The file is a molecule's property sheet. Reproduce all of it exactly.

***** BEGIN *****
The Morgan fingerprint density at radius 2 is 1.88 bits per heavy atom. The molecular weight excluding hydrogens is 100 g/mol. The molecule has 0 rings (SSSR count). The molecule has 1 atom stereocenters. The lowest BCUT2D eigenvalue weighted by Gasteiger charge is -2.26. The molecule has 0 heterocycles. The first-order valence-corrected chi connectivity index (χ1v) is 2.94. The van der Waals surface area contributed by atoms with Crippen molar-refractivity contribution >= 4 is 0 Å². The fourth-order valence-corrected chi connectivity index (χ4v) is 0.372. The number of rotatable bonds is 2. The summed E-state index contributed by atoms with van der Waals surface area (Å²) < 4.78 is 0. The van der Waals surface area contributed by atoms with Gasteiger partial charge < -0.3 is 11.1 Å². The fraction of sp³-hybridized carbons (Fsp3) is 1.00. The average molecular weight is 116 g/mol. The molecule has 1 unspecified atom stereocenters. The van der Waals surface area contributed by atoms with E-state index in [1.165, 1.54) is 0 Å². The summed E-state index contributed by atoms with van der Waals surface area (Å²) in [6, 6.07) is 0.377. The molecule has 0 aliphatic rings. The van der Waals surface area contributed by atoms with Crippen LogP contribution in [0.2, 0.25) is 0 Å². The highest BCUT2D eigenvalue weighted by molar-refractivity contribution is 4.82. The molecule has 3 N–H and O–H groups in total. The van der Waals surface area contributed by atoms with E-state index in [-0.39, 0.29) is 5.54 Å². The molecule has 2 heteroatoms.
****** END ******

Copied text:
The Morgan fingerprint density at radius 2 is 1.88 bits per heavy atom. The molecular weight excluding hydrogens is 100 g/mol. The molecule has 0 rings (SSSR count). The molecule has 1 atom stereocenters. The lowest BCUT2D eigenvalue weighted by Gasteiger charge is -2.26. The molecule has 0 heterocycles. The first-order valence-corrected chi connectivity index (χ1v) is 2.94. The van der Waals surface area contributed by atoms with Crippen molar-refractivity contribution >= 4 is 0 Å². The fourth-order valence-corrected chi connectivity index (χ4v) is 0.372. The number of rotatable bonds is 2. The summed E-state index contributed by atoms with van der Waals surface area (Å²) < 4.78 is 0. The van der Waals surface area contributed by atoms with Gasteiger partial charge < -0.3 is 11.1 Å². The fraction of sp³-hybridized carbons (Fsp3) is 1.00. The average molecular weight is 116 g/mol. The molecule has 1 unspecified atom stereocenters. The van der Waals surface area contributed by atoms with E-state index in [1.165, 1.54) is 0 Å². The summed E-state index contributed by atoms with van der Waals surface area (Å²) in [6, 6.07) is 0.377. The molecule has 0 aliphatic rings. The van der Waals surface area contributed by atoms with Crippen LogP contribution in [0.2, 0.25) is 0 Å². The highest BCUT2D eigenvalue weighted by molar-refractivity contribution is 4.82. The molecule has 3 N–H and O–H groups in total. The van der Waals surface area contributed by atoms with E-state index in [-0.39, 0.29) is 5.54 Å². The molecule has 2 heteroatoms.